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This is a presentation on and discussion of the international protection mechanisms available to support the safety and well-being of women human rights defenders – how to access them and put them into practical use.


Presentation and group exercise

Required materials

Flipchart paper and marker pens; handouts.

Key explanation points

Internal protection: the first line of protection and support for any civil society organisation is always internal – that is, within your own organisations, movements, communities and family. You are the best people to assess what you need and to devise strategies for yourself.

External protection: the next line of support should be the international community. There are three main types of organisation/institution that can support you.

International partners/donors: The first type is your existing partners and donors. Some donors have special security response funds set aside specifically to support their partners (such as the American Jewish World Service in the United States and ICCO (an inter-church organisation for development cooperation) in the Netherlands). Most donors, though, would be responsive to supporting their partners’ security if they received a specific request. In addition, you should regularly:

  • include line items for security and sustainability (including training, retreats, health care, pensions) in the budgets that you submit to your donors;
  • ask for separate contingency funds (or an internal rapid-response fund) to react to unexpected security and/or health crises; and
  • maintain a dialogue with funders on their security concerns and challenges – the better informed funders are about the situation, the more responsive they can be in a crisis.

International organisations supporting human rights defenders: the second line of protection comes from an array of international organisations with a mandate to protect and support civil society organisations. These organisations offer a variety of services, ranging from advocacy, lobbying, capacity-building and training to fellowships and grants for protection.

Within this group of organisations, there are a number that provide rapid-response grants to individuals and organisations facing security challenges. A list of some of these organisations you can find here.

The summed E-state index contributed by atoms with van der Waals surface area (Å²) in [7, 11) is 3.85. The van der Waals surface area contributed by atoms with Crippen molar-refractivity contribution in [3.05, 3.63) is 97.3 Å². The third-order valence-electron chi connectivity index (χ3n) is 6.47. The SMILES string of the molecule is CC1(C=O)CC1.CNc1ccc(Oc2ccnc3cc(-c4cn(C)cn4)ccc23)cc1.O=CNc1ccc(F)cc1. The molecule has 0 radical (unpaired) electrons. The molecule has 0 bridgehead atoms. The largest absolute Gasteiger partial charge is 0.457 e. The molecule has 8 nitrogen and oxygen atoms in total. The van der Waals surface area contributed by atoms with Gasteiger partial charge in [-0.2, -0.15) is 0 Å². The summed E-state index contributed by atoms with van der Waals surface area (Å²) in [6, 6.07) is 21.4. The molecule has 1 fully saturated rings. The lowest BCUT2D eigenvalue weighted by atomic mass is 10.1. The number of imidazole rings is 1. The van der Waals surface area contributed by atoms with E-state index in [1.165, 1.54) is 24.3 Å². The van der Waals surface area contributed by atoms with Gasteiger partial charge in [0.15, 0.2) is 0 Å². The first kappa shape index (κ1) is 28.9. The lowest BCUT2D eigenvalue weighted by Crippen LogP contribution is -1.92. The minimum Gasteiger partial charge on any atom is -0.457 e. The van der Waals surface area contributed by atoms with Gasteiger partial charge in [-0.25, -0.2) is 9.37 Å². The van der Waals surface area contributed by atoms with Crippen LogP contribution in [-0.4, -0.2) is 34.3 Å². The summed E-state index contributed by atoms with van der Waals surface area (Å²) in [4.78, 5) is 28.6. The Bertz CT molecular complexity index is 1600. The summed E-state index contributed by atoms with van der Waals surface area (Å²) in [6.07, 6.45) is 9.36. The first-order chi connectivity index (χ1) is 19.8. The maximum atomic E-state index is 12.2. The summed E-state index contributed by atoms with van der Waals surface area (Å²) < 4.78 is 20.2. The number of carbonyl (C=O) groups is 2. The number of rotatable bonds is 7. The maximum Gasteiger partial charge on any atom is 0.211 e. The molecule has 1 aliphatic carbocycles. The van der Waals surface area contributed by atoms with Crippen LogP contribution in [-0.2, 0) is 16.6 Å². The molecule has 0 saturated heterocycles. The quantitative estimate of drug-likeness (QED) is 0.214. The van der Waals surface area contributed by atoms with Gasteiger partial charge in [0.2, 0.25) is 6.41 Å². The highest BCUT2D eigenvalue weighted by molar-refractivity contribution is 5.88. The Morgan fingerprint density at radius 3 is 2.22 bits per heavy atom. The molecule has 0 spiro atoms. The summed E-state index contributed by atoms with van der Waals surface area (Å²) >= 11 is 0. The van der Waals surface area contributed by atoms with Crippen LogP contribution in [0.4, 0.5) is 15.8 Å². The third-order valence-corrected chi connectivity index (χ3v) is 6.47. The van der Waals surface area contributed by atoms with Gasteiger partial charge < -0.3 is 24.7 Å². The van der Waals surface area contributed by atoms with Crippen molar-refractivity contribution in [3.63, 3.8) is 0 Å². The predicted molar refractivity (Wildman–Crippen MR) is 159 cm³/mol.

Each organisation has its own particular funding criteria and possibilities, so it is best to contact them directly with questions about whether a situation matches their criteria before applying for a grant.

Support for civil society actors working in the field of freedom of expression (with the media as journalists, freelance reporters, camera operators, photojournalists and writers) tends to be more widely available – there are several additional networks that are not listed here. However, it is important to note that these organisations can have a more flexible view of what constitutes a ‘journalist’ than expected – for example, bloggers or civil society activists who also publish reports and articles can be included.

The third line of protection involves using existing International Protection Mechanisms as practical tools to report threats and to seek support27 Several examples of protection mechanisms are provided here.

Facilitation notes

  • Although this is a presentation, it should quickly turn into a dialogue with participants, who should add resources and supportive organisations to the list.
  • The system of organisations, mechanisms and institutions that support human rights defenders will change and develop over time – the information included above should serve as a starting point for discussions, and facilitators should update information as well as ensure that it is relevant to participants’ regional context.
  • Copy or summarise Chapter 9 of Claiming Rights, Claiming Justice – a useful handout.
  • In addition, refer to the excellent website on the human rights defenders mechanisms for updated information on protection mechanisms within inter-governmental organisations: 


For a detailed explanation of some of these mechanisms see Chapter 9 of Asia Pacific Forum on Women, Law and Development (APWLD) (2007) Claiming Rights, Claiming Justice: A Guidebook on Women Human Rights Defenders, APWLD, Chiangmai.

Also see: